On Kinship, Collective Memory, and Ukraine
The developing, collective memory of Ukraine’s recent history, with the short stories and images that encapsulate and promote it, is unlikely to be suppressed or soon forgotten.
March 29, 2022
Debt and the Land
The ethics of debt forgiveness have to account for more than just the debtor-creditor relationship
May 27, 2021
The Biblical exegesis of violence in America and Israel
March 4, 2021
A Biblical Attack on the Capitol?
The alternative facts and faulty exegesis behind Evangelicals' "Biblical worldview."
January 14, 2021
A Legal Perversion of Justice
Breonna Taylor's death and the lawlessness of law and order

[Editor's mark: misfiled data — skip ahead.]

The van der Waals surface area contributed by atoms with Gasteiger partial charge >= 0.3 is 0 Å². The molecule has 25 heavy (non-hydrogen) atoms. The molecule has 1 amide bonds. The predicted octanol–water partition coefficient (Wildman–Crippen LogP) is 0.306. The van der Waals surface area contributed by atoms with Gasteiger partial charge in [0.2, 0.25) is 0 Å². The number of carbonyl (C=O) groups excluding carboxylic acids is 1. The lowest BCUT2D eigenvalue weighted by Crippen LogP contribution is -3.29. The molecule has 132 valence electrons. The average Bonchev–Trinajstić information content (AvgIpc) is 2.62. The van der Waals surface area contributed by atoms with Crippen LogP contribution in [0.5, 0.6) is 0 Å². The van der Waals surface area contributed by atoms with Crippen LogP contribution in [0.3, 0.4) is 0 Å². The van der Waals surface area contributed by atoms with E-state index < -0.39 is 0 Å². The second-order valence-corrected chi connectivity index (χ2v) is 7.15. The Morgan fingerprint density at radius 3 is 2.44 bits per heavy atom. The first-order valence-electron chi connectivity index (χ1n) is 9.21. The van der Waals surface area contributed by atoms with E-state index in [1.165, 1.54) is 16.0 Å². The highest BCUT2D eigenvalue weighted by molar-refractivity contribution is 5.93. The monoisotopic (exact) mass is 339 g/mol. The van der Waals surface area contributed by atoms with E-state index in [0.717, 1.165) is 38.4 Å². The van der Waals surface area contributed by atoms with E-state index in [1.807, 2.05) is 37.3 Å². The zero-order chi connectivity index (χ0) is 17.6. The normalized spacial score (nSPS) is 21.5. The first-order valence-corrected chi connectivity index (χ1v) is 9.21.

October 19, 2020
Imagining History without Heroes and Villains
What the Hebrew Bible can teach Americans about reckoning with the fallenness of our nation's founders
September 14, 2020
The Bible as/and Literature
W. W. Norton & Company’s recent publication of Robert Alter’s The Hebrew Bible: A Translation with Commentary is at once a cultural accomplishment of a very high order, and an opportunity to think about the places and the spaces that “the Bible” occu...
February 18, 2019
A Legacy Greater Than “I-Thou”: A Usable Bible and a Usable Martin Buber
What can German-Jewish philosopher Martin Buber still offer us fifty years after his death? Best known for his landmark book, I and Thou, which describes the possibility of encountering God when fully present to another person, Buber (1878-1965) w...